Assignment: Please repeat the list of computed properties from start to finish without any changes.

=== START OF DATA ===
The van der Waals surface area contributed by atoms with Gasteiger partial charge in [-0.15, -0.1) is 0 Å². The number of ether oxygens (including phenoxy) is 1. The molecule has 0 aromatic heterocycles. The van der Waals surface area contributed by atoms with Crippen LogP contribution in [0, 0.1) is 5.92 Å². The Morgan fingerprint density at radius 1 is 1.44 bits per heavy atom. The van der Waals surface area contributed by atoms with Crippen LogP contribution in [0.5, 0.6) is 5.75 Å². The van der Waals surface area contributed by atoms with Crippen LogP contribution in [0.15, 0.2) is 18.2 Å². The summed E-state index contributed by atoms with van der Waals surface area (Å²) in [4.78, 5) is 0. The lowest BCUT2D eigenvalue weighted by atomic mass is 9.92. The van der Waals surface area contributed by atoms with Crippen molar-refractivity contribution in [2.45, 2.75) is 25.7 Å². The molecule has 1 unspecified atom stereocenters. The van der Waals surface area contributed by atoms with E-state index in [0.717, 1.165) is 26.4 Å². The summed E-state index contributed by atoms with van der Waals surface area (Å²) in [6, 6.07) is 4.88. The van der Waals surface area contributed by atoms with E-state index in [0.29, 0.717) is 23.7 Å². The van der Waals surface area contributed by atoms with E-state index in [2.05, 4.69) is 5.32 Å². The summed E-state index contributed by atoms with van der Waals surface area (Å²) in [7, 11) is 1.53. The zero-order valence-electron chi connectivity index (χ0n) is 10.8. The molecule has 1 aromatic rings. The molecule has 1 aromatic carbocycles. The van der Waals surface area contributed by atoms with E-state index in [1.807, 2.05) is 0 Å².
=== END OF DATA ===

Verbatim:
The van der Waals surface area contributed by atoms with Gasteiger partial charge in [-0.15, -0.1) is 0 Å². The number of ether oxygens (including phenoxy) is 1. The molecule has 0 aromatic heterocycles. The van der Waals surface area contributed by atoms with Crippen LogP contribution in [0, 0.1) is 5.92 Å². The Morgan fingerprint density at radius 1 is 1.44 bits per heavy atom. The van der Waals surface area contributed by atoms with Crippen LogP contribution in [0.5, 0.6) is 5.75 Å². The van der Waals surface area contributed by atoms with Crippen LogP contribution in [0.15, 0.2) is 18.2 Å². The summed E-state index contributed by atoms with van der Waals surface area (Å²) in [4.78, 5) is 0. The lowest BCUT2D eigenvalue weighted by atomic mass is 9.92. The van der Waals surface area contributed by atoms with Crippen molar-refractivity contribution in [2.45, 2.75) is 25.7 Å². The molecule has 1 unspecified atom stereocenters. The van der Waals surface area contributed by atoms with E-state index in [0.717, 1.165) is 26.4 Å². The summed E-state index contributed by atoms with van der Waals surface area (Å²) in [6, 6.07) is 4.88. The van der Waals surface area contributed by atoms with E-state index in [0.29, 0.717) is 23.7 Å². The van der Waals surface area contributed by atoms with E-state index in [2.05, 4.69) is 5.32 Å². The summed E-state index contributed by atoms with van der Waals surface area (Å²) in [7, 11) is 1.53. The zero-order valence-electron chi connectivity index (χ0n) is 10.8. The molecule has 1 aromatic rings. The molecule has 1 aromatic carbocycles. The van der Waals surface area contributed by atoms with E-state index in [1.807, 2.05) is 0 Å².